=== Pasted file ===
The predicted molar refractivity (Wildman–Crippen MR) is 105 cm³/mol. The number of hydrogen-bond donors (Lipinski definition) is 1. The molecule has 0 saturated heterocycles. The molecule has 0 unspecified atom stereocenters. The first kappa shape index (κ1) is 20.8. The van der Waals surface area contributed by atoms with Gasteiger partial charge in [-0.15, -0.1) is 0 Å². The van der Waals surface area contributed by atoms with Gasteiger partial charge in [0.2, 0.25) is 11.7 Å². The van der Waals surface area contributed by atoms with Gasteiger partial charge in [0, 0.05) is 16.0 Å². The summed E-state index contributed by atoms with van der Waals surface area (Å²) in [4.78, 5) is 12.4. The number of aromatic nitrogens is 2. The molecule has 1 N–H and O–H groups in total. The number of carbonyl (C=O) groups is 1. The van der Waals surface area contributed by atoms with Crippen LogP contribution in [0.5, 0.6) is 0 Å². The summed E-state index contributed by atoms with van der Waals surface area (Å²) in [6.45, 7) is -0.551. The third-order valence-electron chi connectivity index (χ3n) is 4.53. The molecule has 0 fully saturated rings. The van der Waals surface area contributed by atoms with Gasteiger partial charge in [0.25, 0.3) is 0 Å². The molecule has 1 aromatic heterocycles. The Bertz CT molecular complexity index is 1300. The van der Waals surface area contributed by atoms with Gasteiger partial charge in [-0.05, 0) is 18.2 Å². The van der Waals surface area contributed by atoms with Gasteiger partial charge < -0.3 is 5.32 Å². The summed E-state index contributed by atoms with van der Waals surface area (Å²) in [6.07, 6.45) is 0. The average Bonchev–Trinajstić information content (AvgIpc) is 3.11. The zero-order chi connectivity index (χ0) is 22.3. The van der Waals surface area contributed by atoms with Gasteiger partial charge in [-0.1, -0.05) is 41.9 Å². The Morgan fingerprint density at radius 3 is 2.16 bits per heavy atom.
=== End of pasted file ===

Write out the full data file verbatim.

The predicted molar refractivity (Wildman–Crippen MR) is 105 cm³/mol. The number of hydrogen-bond donors (Lipinski definition) is 1. The molecule has 0 saturated heterocycles. The molecule has 0 unspecified atom stereocenters. The first kappa shape index (κ1) is 20.8. The van der Waals surface area contributed by atoms with Gasteiger partial charge in [-0.15, -0.1) is 0 Å². The van der Waals surface area contributed by atoms with Gasteiger partial charge in [0.2, 0.25) is 11.7 Å². The van der Waals surface area contributed by atoms with Gasteiger partial charge in [0, 0.05) is 16.0 Å². The summed E-state index contributed by atoms with van der Waals surface area (Å²) in [4.78, 5) is 12.4. The number of aromatic nitrogens is 2. The molecule has 1 N–H and O–H groups in total. The number of carbonyl (C=O) groups is 1. The van der Waals surface area contributed by atoms with Crippen LogP contribution in [0.5, 0.6) is 0 Å². The summed E-state index contributed by atoms with van der Waals surface area (Å²) in [6.45, 7) is -0.551. The third-order valence-electron chi connectivity index (χ3n) is 4.53. The molecule has 0 fully saturated rings. The van der Waals surface area contributed by atoms with Gasteiger partial charge in [0.25, 0.3) is 0 Å². The molecule has 1 aromatic heterocycles. The Bertz CT molecular complexity index is 1300. The van der Waals surface area contributed by atoms with Gasteiger partial charge in [-0.05, 0) is 18.2 Å². The van der Waals surface area contributed by atoms with Gasteiger partial charge < -0.3 is 5.32 Å². The summed E-state index contributed by atoms with van der Waals surface area (Å²) in [6.07, 6.45) is 0. The average Bonchev–Trinajstić information content (AvgIpc) is 3.11. The zero-order chi connectivity index (χ0) is 22.3. The van der Waals surface area contributed by atoms with Gasteiger partial charge in [-0.1, -0.05) is 41.9 Å². The Morgan fingerprint density at radius 3 is 2.16 bits per heavy atom.